The continual pursuit of more and more stuff in search of happiness is a pointless one- and schools have a role to play in making young people aware of the dangers of chasing money as a surrogate for happiness. On an optimistic level there’s a bit of evidence that this human fallibility of a pernicious drive for social comparison may have positive benefits if alternatively targeted. The role of education and the media is vitally important here.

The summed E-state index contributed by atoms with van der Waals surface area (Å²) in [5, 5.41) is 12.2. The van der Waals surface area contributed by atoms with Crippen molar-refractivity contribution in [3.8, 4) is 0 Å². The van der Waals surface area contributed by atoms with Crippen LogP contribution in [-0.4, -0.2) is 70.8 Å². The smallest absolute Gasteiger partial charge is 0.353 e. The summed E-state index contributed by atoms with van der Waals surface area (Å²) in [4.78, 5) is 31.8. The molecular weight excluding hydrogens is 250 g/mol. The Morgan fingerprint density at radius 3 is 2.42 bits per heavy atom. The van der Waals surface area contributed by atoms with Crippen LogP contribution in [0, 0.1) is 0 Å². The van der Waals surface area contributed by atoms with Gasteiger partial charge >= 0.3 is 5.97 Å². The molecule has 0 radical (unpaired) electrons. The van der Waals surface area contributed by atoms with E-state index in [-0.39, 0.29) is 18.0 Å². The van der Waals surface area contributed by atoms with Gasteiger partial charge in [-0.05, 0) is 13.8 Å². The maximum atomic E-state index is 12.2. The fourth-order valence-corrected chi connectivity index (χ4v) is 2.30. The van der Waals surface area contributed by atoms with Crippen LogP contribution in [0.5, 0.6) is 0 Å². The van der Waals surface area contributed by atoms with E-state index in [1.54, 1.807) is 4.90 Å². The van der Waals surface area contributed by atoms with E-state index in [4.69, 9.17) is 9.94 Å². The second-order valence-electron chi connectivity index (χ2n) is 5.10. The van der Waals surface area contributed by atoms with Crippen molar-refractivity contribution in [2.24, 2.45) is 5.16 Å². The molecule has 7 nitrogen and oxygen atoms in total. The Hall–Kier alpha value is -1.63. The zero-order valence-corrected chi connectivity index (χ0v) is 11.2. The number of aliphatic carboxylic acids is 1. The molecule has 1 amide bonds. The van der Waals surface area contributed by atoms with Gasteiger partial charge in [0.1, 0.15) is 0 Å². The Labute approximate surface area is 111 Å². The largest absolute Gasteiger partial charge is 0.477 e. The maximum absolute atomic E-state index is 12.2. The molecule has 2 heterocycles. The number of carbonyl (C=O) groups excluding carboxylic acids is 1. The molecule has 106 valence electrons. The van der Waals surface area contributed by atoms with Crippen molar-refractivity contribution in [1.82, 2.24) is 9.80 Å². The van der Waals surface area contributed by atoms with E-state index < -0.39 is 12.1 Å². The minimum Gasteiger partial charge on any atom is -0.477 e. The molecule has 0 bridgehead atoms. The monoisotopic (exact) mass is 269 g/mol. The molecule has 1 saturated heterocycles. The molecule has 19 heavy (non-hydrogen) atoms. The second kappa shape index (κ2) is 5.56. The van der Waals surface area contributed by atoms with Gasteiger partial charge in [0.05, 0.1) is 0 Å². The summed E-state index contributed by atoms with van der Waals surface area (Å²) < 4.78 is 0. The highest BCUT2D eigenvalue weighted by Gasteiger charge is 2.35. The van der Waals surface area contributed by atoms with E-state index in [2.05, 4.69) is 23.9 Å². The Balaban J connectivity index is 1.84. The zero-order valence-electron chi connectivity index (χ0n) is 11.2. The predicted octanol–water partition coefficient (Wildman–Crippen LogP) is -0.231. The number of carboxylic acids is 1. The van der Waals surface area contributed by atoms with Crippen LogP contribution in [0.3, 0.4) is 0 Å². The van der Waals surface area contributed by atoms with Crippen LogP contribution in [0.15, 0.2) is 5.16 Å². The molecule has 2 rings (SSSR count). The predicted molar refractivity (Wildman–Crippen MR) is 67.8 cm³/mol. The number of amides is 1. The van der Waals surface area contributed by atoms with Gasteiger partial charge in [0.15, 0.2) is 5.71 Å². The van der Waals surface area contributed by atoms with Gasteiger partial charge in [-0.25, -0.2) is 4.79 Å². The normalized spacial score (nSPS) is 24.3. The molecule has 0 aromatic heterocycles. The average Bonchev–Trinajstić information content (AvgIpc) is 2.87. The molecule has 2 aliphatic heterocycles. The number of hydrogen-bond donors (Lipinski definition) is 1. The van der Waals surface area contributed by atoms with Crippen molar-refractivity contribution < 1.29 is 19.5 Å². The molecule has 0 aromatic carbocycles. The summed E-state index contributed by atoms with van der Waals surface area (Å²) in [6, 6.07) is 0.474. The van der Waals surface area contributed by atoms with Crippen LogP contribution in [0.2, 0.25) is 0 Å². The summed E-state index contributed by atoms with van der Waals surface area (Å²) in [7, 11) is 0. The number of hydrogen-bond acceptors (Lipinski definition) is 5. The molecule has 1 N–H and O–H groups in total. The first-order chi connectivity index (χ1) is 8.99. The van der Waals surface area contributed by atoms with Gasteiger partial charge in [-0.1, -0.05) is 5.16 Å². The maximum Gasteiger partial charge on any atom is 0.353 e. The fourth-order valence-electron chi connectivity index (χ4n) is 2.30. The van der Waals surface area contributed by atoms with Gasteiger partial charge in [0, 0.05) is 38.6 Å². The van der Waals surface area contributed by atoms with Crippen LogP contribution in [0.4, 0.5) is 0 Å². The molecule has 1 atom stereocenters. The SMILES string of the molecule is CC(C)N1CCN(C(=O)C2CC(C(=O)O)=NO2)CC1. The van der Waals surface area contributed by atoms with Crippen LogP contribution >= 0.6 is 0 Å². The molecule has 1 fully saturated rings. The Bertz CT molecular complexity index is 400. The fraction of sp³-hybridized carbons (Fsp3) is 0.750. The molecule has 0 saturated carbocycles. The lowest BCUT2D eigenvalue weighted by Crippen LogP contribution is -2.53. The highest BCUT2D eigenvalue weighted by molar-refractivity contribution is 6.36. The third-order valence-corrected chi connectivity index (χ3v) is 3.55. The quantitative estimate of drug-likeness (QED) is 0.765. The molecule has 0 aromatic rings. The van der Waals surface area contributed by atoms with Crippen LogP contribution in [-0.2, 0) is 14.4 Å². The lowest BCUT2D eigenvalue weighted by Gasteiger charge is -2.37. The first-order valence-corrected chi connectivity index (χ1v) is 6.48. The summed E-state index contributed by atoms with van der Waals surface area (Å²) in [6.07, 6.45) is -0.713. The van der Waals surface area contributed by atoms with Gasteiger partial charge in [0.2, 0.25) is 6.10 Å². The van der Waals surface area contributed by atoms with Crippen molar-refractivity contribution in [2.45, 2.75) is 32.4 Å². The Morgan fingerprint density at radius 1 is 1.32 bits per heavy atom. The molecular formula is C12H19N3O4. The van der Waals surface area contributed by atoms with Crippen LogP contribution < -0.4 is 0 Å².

Easterlin- still valid after more than 30 years "Work hard, get good GCSEs, get good A-levels, get a well paid job. Be happy". Sounds like good advice? In this current economic climate it sounds like a good deal. There is a fallacy here though: Money buys happiness, but only to a degree, and yet our national economic strategy seems to be focussed on promoting constant growth in our GDP at the expense of everything else. The relationship between money and happiness is a complex one. Myers (2010) illustrates with American data that there is no link between increases in mean GDP and mean happiness levels within a country. (Click the image to enlarge) International Patterns It is clear that there are differences in the mean happiness levels between nations. The map below is the University of Leicester’s model of international happiness levels: Much (but note, not all) of the higher happiness levels are associtaed with nations possessing higher GDP. This is illustrated in the graph below from Deaton (2007): A higher GDP is a proxy for a population having fuller access to the fundamentals of life- food, shelter, education, healthcare. As Layard (20031) remarks, “When you are near the bread-line, income really does matter”. Lanyard (2005), in his book Happiness: Lessons from a New Science  found that once a country has over $20,000 per head however, its level of happiness appears to be independent of its income per head. Habituation: The Hedonic Treadmill There is a paradox at play here. If you measure the happiness in any country at any moment, the richer individuals state that, on average, they are more happy than poorer individuals. However, over time, advanced societies have not become happier as they have become richer. We saw this in the graph at the top of this page, and the table below evidences the same phenomenon: The data above from Layard (20032) shows that in 1975, the top 25% and the bottom 25% of people in the USA had very different levels of happiness. In 1998, despite considerable increase in the amount of wealth held by each group, there had been no associated change in the absolute or relative happiness levels. It’s not the absolute amount of wealth that you have that dictates happiness- something else must be at play. Easterlin (1974) identified this paradox, and hypothesized that it was a consequence of people adjusting or habituating  to their level of the wealth and the new things they spend it on. In their lives people effectively become addicted to spending. Advertisers are well aware of this, and constantly bombard us with invitations to ‘feed our addiction’ through more and more spending on nice new shiny things. Keeping up with the Jones’s: The danger of social comparison A finding that students will intuitively understand- if you explain it to them- is that it's not the amount they own that seems to drive people’s assessments of their happiness- it's how what they have compares to what their mates have- the value of bragging rights. The work of Boyce et al (2010) gives contemporary support for Easterlin's classic hypothesis of a hedonic treadmill driving consumption and setting values, and shows how reference income and the rank that people associate with income differentials may drive measures of individual happiness. Once we have enough, we are only happier when we have a 'more' that makes us better off, in our eyes, than our peers. Layard (2005) provides a number of studies which illustrate how a rise in the income of members of a person’s reference group hurts their happiness. The relationship between income and happiness is not linear. A plot of log (income) against happiness is more so, and shows that the increasing happiness provided by wealth becomes less and less the more a person earns. After a certain amount of income, happiness ceases to rise with income, presumably because you can afford all of the sundries ‘required’ by the national social reference (as described by the majority and the mainstream media). This pivot point is high though- enough to make the average teacher's eyes water: approximately £50,000 per year. (Kahneman and Deaton, 2010).  
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